Time Off the Wrist: Points of Reference

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Without going too deep and posing the question, “what is time?” I want to share some thoughts and tales about how we measure time or, more specifically, what we choose to measure time against. Due to the continuous nature of time, any reference point is going to be a fairly arbitrary line drawn in the sand. Depending on where on the globe you are when reading this, your time may be different to mine, but the likelihood is that it is offset against Greenwich Mean Time, plus or minus a whole number of hours. We don’t need to all be working to the same time, but sharing the same reference point is vitally important in the modern world. This wasn’t always the case.

Pictured: Louis Essen and his early atomic clock, which is one of the most common and accurate points of reference of time in our world.

The Knocker-Upper

As Britain entered the Industrial Revolution in the 18th century, it started to become more and more necessary for people to conduct their lives, and livelihoods, according to a centrally managed reference time. The days of many workers keeping their own hours based on the seasons, daylight hours or their own needs were fading as more and more people were employed in specialized and large scale production mills and factories.

The owners of those workplaces took it upon themselves to wake up workers living in earshot with a blast of the factory whistle. Not everyone was working to the same schedule, however. By the time pocket watches were starting to become more common towards the end of the 18th century, many individuals found they had access to the time regularly throughout the day, and the days were becoming more uniform and synchronized.

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That’s all well and good once you are awake, but right up until the early 20th century many people sought the services of the local “knocker-upper” to rouse them in the morning in the absence of alarm clocks.

Mary Smith, a famous knocker-upper with a pea shooter.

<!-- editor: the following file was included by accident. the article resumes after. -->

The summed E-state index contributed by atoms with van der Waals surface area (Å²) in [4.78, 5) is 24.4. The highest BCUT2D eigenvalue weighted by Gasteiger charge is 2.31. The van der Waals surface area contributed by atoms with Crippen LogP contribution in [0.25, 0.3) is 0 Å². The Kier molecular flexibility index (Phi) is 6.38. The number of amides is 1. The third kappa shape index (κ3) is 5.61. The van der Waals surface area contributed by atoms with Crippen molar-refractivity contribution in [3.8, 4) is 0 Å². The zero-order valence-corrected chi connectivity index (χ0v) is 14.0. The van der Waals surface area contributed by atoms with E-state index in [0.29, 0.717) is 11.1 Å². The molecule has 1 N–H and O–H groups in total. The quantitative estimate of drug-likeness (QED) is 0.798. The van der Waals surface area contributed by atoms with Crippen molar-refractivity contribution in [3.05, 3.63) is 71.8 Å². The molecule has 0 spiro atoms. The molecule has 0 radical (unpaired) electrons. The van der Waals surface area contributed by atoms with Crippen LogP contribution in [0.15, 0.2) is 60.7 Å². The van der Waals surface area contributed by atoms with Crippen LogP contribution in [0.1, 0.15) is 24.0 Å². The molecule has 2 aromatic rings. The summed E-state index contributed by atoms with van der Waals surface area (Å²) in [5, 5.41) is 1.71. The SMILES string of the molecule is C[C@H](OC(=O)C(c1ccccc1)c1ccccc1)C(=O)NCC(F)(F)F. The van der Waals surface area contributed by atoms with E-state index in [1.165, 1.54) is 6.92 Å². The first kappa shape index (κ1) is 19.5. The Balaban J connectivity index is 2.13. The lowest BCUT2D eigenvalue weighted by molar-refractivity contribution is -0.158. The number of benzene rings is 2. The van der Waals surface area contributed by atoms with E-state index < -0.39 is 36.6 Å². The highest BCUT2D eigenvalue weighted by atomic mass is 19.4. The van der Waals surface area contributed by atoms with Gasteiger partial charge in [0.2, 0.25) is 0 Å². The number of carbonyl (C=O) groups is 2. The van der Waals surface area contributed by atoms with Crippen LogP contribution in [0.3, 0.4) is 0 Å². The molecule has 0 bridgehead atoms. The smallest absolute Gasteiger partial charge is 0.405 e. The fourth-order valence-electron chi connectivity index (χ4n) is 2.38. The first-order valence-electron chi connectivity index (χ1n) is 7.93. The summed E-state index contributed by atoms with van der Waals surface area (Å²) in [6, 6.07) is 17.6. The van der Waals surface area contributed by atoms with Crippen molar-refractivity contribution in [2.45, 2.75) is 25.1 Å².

Others just used a long stick.

This very innocent title was given to the men and women who, armed with the accurate local time taken at some point very early in the morning, used their pocket watch to wend the streets and knock on the bedroom windows of their customers with a long stick at an agreed time. In some cases, the client’s requested knocking time was written on a card and placed in a downstairs window, but many knocker-uppers were employed by businesses to wake their workers at agreed times. There is only one mystery that remains: who was responsible for waking the knocker-uppers?

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Railway Time

With the world becoming a smaller place as industry expanded, the “line in the sand” used as a reference needed to be drawn on a global scale. Luckily, some canny Brits drew that line and Greenwich Mean Time was born. The 24 longitudinal meridian lines referencing GMT formed the basis of what each of us knows as “the time” (with a few notable exceptions) and have done ever since.

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However, long before the advent of GMT, most civilizations measured time by the rising and setting of the sun and therein lies the problem with the neatly-packaged time zones—they are only “correct” if you happen to be on one of those lines. Many countries, provinces, and even towns were reluctant to move to a GMT-referenced time zone, and they clung on to their own time based on the rising and setting of the sun.

Exeter Cathedral Astronomical Clock.